2023 Ford Super Duty F-350 Limited
DETROIT — Let’s enact a scene: A pickup driver and his spouse, in reverse, try to align the hitch ball on the pickup with a hitch on the trailer. “A little to the left. No, your left. No, YOUR left. OK, now a bit right. never mind Let’s try again.”
The reason for this is, among other things, the well-known headaches Ford engine improves the technologies of its most expensive pickups to make the vehicles more manageable for newer owners and alleviate the biggest problems of experienced truck drivers.
The Detroit automaker is adding features to its 2023 Ford Super Duty lineup to increase transaction prices of the trucks and alleviate difficulties with some of the vehicles’ most important functions: towing and carrying/hauling.
“This is really about making the truck safer for our customers, for the equipment and for everything you’re towing. It’s about productivity. It’s about usability. It’s about saving marriages,” said Tim Baughman, general manager of Ford’s commercial business. “I’m sure we’ll save a few marriages with our new attaching trailer features, depending on what they’re doing now can.”
Many pickup truck owners, especially newer ones, have trouble figuring out how much weight they can safely load into their vehicles or hitch trailers to their trucks, according to Ford.
The latter challenge in particular can create relationship problems, as it may take two people and multiple attempts to correctly position the trucks and trailers for towing – as in our all-too-common but fictionalized scenario above.
“Our team is obsessed with our customers,” Baughman said. “This is about customer understanding and customer obsession. And everything about this truck is purpose-built for that purpose.”
According to Ford, 96% of its customers tow its F-250 to F-450 Super Duty pickups, the larger siblings of the well-known F-150 trucks. A majority also use the vehicles to haul heavy loads in the backs of vehicles, which start at around $44,000 and can cost upwards of $103,000 depending on the model.
Ford uses technologies such as new camera functions, automated assistance systems and intelligent taillights to assist with hitching and transporting.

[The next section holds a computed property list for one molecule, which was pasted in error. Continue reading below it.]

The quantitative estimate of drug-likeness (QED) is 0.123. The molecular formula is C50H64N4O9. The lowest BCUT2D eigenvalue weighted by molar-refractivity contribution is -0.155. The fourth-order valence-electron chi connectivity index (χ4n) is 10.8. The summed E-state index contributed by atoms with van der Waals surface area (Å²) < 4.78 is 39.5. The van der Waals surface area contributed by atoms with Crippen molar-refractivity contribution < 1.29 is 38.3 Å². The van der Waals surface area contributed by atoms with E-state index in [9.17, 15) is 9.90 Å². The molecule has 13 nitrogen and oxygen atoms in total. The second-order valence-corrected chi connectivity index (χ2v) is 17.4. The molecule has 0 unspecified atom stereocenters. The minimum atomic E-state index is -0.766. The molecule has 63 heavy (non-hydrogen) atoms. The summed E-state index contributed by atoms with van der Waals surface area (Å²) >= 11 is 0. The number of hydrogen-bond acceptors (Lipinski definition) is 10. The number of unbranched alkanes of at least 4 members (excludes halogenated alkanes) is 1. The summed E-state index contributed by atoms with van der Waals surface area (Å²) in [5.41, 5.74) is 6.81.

Easy tow bar setup
Ford’s new Pro Trailer Hitch Assist makes this process easier. The truck automatically backs up and aligns the hitch ball with the trailer hitch. The feature is standard or available on multiple models starting at $1,035.
“It’s supposed to help relieve the pain,” said Aaron Bresky, Ford Super Duty’s chief technology officer. “People need to tow for leisure and work, and the more we can alleviate the pain, the more natural it becomes.”
The 2023 F-Series Super Duty trucks can tow between 14,000 and 40,000 pounds, depending on the truck.
Ford’s Pro Trailer Hitch Assist automatically reverses the truck and aligns the conventional hitch ball with the trailer hitch.
Integrated light scales
Beyond towing or hitching, Ford’s Super Duty pickups can haul a lot themselves, up to 8,000 pounds depending on the model. This includes all people, cargo and any objects that may be in the pickup truck bed.
However, it can be difficult to estimate or calculate how much you are transporting, especially if there are passengers in the vehicle or you don’t know how much your load weighs.
Ford’s answer to this problem is called “Onboard Scales with Smart Hitch” and was first introduced on the F-150 2021. The system uses scales in the vehicle to determine the total payload or the total weight of the vehicle.
Drivers can determine the payload using the vehicle’s infotainment screen or app, but Ford also offers a more unique way to do this. The vehicle’s taillights illuminate at varying levels of intensity to let the owner know how close they are to reaching the vehicle’s total load limit.
If the vehicle exceeds the permitted payload, the top bar will flash, alerting the owner that they may need to reconsider what they are transporting or give up a passenger or two.
The taillights can also be used to balance a trailer with the vehicle, also known as trailer nose weight.
The on-board scale with Smart Hitch is available for $650 on Lariat models and is standard on high-end trucks.
Newly available “Onboard Scales” measure and display the approximate weight of the payload in the Ford trucks. Charging information is displayed on the central touchscreen, in the FordPass app or in the truck’s smart taillights.
The simplest new feature is a reversing camera mounted on top of the vehicle’s tailgate. While it faces the sky when the gate is open, when the tailgate is lowered it provides a clear view of what’s behind the vehicle, giving the owner extra eyes when transporting something longer in the vehicle’s bed.
While all new vehicles are required to have backup cameras, Ford is the first manufacturer to implement such a camera, useful when the tailgate is open. Standard rear view cameras on American pickup trucks face the ground when the tailgate is down.
The option also has built-in sensors that work with the camera to alert the driver when their lowered tailgate approaches an object.
The new reversing camera and sensors are standard on higher-end trim levels, but not available on entry-level and lower-priced vehicles.
Ford has installed a camera and sensors in the tailgate of its F-Series Super Duty pickups for use when the tailgate is open.